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Corina Navejar

on 24 October 2012

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Transcript of HPV

photo (cc) Malte Sörensen @ flickr HPV HPV can infect normal epithelial cells. The human papilloma virus is housed in a protective shell made of a protein called L1. As the virus enters a cell, the L1 protein coat degrades, leading to the release of the virus' genetic material in a cell's nucleus. In the nucleus, the DNA from the virus is transcribed by messenger RNA, which carries viral DNA snippets to the cellular DNA, where it is integrated and eventually translated into proteins called E6 and E7, which can lead to cancer There are more than 40 HPV types that can infect the genital areas of males and females. These HPV types can also infect the mouth and throat. Most people who become infected with HPV do not even know they have it. Hpv Fact: HPV is passed on through genital contact, most often during vaginal and anal sex. HPV may also be passed on during oral sex and genital-to-genital contact. HPV can be passed on between straight and same-sex partners. HPV stands for Human Papillomavirus which is a virus from the papillomavirus family that affects human skin and the moist membranes that line the body, such as the throat, mouth, feet, fingers, nails, anus and cervix. What is HPV? Human papillomavirus HPV is normally asymptomatic in males
The HPV test is available only to women; no HPV test yet exists to detect the virus in men. However, men can be infected with HPV and pass the virus along to their sex partners.
Vinegar solution test: your doctor may apply a vinegar solution that turns HPV-infected genital areas white.

Pap test: Your doctor collects a sample of cells from your cervix or vagina to send for laboratory analysis. Pap tests can reveal abnormalities that may lead to cancer.

DNA test: This test can recognize the DNA of the high-risk varieties of HPV that have been linked to genital cancers. The test is conducted on a sample of cells taken from your cervix. Girls and women: Two vaccines (Cervarix and Gardasil) are available to protect females against the types of HPV that cause most cervical cancers. One of these vaccines (Gardasil) also protects against most genital warts. Gardasil has also been shown to protect against anal, vaginal and vulvar cancers. Vaccinations: Boys and men: One available vaccine (Gardasil) protects males against most genital warts and anal cancers. Gardasil is recommended for 11 and 12 year-old boys, and for males 13 through 26 years of age, who did not get any or all of the shots when they were younger. To Prevent any type of HPV, the most reliable way is to avoid skin-to-skin, oral, anal or genital contact with a person.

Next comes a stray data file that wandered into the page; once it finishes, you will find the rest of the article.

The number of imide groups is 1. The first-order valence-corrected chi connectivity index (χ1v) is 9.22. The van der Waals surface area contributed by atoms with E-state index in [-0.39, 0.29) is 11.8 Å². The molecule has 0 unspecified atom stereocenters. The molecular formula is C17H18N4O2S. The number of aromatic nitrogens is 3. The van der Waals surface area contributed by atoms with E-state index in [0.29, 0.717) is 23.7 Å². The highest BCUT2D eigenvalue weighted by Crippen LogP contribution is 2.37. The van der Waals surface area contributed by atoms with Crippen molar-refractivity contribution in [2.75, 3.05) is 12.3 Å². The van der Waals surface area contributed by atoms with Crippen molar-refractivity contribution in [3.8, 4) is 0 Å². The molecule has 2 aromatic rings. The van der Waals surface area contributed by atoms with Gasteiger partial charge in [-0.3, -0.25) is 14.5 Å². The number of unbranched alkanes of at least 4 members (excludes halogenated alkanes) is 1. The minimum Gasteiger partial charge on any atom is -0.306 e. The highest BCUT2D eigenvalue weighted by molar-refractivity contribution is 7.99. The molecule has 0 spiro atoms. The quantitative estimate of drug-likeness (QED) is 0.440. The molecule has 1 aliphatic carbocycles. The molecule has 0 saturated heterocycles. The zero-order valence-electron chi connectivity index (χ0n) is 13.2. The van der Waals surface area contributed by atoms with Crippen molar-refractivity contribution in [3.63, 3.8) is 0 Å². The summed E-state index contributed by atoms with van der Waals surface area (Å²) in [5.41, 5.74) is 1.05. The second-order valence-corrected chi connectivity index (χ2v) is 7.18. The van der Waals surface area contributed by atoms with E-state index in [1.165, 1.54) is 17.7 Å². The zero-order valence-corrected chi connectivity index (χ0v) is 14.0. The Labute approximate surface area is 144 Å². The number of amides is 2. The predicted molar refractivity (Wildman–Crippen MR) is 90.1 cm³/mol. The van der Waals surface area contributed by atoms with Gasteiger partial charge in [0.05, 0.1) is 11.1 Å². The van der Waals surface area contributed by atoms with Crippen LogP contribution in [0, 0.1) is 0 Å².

Lifelong monogamy
Regular Pap-Smears
•Preventing Penile Cancers: There is no approved screening test to find early signs of penile cancer. HPV Prevention: More than half of sexual active people are infected with 1 or more HPV types at some point in there life. Recent research indicates that at any point in time 42.5% of women have genital HPV infections, whereas less than 7% of adults have oral HPV infections. HPV Statistic: There are 200 strains of HPV
but there are only two strains that causes
HPV-16 and HPV18 Either Cervarix or Gardasil is recommended for 11 and 12 year-old girls, and for females 13 through 26 years of age, who did not get any or all of the shots when they were younger. These vaccines can also be given to girls beginning at 9 years of age. It is recommended to get the same vaccine brand for all three doses, whenever possible. Mayoclinic.com
vgrd.com Resources: Outer Layer-Major capsid protein (L1) Tests that can be ran: Thanks for watching! Vulvar Cancer Inner Layer-Viral nucleic acid (DNA) Each year in the U.S., there are about:
•1,500 women who get HPV-associated vulvar cancer
•500 women who get HPV-associated vaginal cancer
•400 men who get HPV-associated penile cancer
•2,700 women and 1,500 men who get HPV-associated anal cancer
•1,500 women and 5,600 men who get HPV-associated oropharyngeal cancers (cancers of the back of throat including base of tongue and tonsils) [Note: Many of these cancers may also be related to tobacco and alcohol use.]
Certain populations are at higher risk for some HPV-related health problems. This includes gay and bisexual men, and people with weak immune systems (including those who have HIV/AIDS). Yearly Statistics: Genital warts usually appear as a small bump or group of bumps in the genital area. They can be small or large, raised or flat, or shaped like a cauliflower. Health care providers can diagnose warts by looking at the genital area during an office visit. Warts can appear within weeks or months after sexual contact with an infected partner—even if the infected partner has no signs of genital warts. If left untreated, genital warts might go away, remain unchanged, or increase in size or number. They will not turn into cancer. Warts: Corina
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